Media Times| Geographies of Liveness: Time, Space, and Satellite Networks as Infrastructures of Live Television in the Our World Broadcast

Christine Evans, Lars Lundgren


This article historicizes the emergence of television satellite infrastructure by exploring a key moment: a 1967 transnational satellite broadcast called Our World, that was to reach viewers across the northern hemisphere, including the USSR. Drawing on archival sources that reveal extensive negotiations among the producing sides, we find that Our World’s claimed creation of “global presence” was indeed, as Lisa Parks has argued, a fantasy of modernization tied to temporal and spatial hierarchies of modernization, but one neither exclusive to the West nor uncontested by the show’s socialist participants. We argue that the program’s temporal claim to conquer space via liveness required the constant assertion of spatial hierarchies and conflicting temporalities, based on unequal and unpredictable material infrastructures, personal relationships, and rival symbolic claims. We describe these temporalized and spatialized conflicts as “geographies of liveness.”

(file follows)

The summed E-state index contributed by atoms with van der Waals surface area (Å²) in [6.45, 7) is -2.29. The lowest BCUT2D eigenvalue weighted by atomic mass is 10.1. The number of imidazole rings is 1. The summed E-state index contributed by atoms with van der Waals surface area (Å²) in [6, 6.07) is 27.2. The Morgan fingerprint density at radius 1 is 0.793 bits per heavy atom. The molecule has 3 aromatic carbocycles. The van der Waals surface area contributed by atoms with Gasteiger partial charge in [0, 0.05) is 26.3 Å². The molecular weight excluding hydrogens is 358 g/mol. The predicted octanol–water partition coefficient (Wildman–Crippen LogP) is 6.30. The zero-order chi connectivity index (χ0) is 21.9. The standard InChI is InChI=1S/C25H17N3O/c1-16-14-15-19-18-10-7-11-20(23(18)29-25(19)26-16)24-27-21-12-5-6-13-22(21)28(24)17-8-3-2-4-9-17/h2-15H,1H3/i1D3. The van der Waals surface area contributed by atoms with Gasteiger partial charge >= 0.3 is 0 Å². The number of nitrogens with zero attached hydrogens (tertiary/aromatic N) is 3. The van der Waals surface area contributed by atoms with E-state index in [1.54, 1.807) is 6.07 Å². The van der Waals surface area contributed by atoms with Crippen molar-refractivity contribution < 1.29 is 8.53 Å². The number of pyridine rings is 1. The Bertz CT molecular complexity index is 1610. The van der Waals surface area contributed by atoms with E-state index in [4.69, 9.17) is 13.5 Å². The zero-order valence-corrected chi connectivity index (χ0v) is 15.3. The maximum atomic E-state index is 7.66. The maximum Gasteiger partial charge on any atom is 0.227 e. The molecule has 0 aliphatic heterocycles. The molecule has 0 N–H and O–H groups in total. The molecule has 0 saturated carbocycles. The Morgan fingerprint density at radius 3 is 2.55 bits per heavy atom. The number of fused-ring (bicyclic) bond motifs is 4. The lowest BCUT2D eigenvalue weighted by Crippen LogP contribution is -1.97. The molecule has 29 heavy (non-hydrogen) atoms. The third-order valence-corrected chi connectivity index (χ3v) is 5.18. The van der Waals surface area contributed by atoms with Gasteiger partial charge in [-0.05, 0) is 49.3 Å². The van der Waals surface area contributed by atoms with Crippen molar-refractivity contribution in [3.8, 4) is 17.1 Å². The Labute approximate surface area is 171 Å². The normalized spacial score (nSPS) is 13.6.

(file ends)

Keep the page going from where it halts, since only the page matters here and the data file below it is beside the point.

time, space, liveness, satellites, television, Our World

Full Text: